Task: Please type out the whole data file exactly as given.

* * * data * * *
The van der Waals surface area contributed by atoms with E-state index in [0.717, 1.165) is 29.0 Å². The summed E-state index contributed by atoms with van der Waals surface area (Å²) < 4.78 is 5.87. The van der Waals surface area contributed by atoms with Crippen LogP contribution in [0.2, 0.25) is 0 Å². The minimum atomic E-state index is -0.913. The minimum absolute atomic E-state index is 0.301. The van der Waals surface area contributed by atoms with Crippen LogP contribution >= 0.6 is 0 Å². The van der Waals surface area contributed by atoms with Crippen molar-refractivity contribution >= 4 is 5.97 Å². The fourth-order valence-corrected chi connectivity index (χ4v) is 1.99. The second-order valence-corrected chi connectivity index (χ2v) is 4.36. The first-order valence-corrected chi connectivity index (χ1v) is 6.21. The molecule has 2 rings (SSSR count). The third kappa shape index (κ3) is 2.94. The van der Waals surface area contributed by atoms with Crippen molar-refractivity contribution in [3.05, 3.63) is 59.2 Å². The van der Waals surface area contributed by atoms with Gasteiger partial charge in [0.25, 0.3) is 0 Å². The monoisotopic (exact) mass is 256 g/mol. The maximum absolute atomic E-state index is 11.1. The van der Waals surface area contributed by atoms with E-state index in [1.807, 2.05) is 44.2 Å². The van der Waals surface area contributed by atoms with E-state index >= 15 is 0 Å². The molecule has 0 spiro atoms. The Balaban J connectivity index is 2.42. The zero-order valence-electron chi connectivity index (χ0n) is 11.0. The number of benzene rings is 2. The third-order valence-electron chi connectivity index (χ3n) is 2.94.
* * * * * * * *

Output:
The van der Waals surface area contributed by atoms with E-state index in [0.717, 1.165) is 29.0 Å². The summed E-state index contributed by atoms with van der Waals surface area (Å²) < 4.78 is 5.87. The van der Waals surface area contributed by atoms with Crippen LogP contribution in [0.2, 0.25) is 0 Å². The minimum atomic E-state index is -0.913. The minimum absolute atomic E-state index is 0.301. The van der Waals surface area contributed by atoms with Crippen LogP contribution >= 0.6 is 0 Å². The van der Waals surface area contributed by atoms with Crippen molar-refractivity contribution >= 4 is 5.97 Å². The fourth-order valence-corrected chi connectivity index (χ4v) is 1.99. The second-order valence-corrected chi connectivity index (χ2v) is 4.36. The first-order valence-corrected chi connectivity index (χ1v) is 6.21. The molecule has 2 rings (SSSR count). The third kappa shape index (κ3) is 2.94. The van der Waals surface area contributed by atoms with Crippen molar-refractivity contribution in [3.05, 3.63) is 59.2 Å². The van der Waals surface area contributed by atoms with Gasteiger partial charge in [0.25, 0.3) is 0 Å². The monoisotopic (exact) mass is 256 g/mol. The maximum absolute atomic E-state index is 11.1. The van der Waals surface area contributed by atoms with E-state index in [1.807, 2.05) is 44.2 Å². The van der Waals surface area contributed by atoms with E-state index >= 15 is 0 Å². The molecule has 0 spiro atoms. The Balaban J connectivity index is 2.42. The zero-order valence-electron chi connectivity index (χ0n) is 11.0. The number of benzene rings is 2. The third-order valence-electron chi connectivity index (χ3n) is 2.94.